The benefits of dairy are potentially related to fermentation and role of the microbiome. Prospective data, however, is needed before we can make direct associations about the impact of dairy on cardiovascular disease/mortality. Dairy is a saturated fat and there is an abundance of data showing that saturated fat is associated with worse CV outcomes. While dairy has more medium-chain fatty acids, making its composition different, we still cannot make clear recommendations for people to drink and eat more dairy based on this observational data. Regardless of how you interpret this data, there is still enough of a database of potential harm in the medical literature that caution is needed when it comes to consuming dairy. We can only continue to note that while saturated fat intake is associated with increased CV mortality, refined carbohydrates are associated with worse mortality, and it is not that saturated fats are good and carbohydrates are bad but rather that saturated fats are bad for us and refined carbohydrates are worse. We have to focus on what we do know.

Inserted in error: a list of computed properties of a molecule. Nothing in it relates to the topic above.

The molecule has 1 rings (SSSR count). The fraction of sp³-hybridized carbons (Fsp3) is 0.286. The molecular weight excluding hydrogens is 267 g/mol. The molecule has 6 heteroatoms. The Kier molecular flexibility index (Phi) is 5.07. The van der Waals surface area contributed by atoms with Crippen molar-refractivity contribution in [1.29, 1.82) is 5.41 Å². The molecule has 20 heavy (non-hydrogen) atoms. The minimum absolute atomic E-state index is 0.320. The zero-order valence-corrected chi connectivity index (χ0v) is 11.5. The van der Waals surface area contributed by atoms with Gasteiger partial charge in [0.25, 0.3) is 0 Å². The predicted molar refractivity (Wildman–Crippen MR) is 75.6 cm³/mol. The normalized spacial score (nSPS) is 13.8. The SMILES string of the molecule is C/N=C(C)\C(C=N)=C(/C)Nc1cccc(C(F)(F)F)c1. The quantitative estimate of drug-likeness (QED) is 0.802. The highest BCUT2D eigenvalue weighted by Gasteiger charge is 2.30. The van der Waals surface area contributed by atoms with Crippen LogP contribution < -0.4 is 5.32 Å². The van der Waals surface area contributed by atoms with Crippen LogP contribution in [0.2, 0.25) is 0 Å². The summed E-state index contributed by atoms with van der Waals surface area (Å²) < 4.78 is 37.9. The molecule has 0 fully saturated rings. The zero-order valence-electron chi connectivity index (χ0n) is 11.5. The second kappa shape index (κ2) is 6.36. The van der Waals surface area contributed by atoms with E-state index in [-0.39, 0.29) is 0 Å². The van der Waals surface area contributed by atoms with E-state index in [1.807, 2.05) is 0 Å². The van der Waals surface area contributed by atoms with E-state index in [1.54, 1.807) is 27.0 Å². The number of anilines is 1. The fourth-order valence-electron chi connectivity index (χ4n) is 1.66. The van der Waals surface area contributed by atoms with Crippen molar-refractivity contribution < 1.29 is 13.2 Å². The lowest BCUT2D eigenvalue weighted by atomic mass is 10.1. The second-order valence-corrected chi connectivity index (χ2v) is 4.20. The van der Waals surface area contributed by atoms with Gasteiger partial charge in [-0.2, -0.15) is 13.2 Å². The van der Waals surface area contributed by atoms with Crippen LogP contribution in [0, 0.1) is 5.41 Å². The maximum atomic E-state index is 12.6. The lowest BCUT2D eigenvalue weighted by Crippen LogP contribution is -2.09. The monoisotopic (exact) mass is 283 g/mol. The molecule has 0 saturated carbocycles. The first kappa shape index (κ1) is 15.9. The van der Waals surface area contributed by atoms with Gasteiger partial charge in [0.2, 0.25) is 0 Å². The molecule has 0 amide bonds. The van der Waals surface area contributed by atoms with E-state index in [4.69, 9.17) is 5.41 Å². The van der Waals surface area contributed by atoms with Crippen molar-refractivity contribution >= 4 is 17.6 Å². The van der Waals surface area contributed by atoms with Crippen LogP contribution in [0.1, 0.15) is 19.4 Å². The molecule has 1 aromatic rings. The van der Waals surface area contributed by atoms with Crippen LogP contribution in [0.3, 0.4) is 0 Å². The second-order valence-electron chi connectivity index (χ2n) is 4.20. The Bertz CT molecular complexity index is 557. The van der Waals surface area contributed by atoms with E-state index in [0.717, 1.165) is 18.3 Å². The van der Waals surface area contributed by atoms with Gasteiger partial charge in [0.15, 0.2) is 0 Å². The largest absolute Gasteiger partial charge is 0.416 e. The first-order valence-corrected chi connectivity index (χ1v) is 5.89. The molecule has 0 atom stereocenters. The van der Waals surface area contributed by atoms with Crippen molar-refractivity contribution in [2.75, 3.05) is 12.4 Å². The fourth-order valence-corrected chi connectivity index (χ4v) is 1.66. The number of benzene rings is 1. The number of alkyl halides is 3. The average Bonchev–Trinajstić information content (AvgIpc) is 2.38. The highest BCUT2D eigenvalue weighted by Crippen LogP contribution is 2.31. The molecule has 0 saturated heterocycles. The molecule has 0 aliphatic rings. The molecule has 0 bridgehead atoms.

I don’t think we can make any definite recommendations on the role of dairy in our diets, and we should still be cautious regarding intake based the medical literature in total and with the knowledge that dairy is comprised of a significant amount of saturated fat.

    The data are interesting, but prospective trials looking at associations with individual food lines are needed. In terms of counseling, we should focus on eliminating refined carbohydrates first and saturated fats second: Whether that is only meat or meat and dairy is unclear.

    • Monica Aggarwal, MD, FACC
    • Cardiology Today Next Gen Innovator
      Assistant Professor of Medicine
      Division of Cardiovascular Medicine
      University of Florida

    Disclosures: Aggarwal reports no relevant financial disclosures.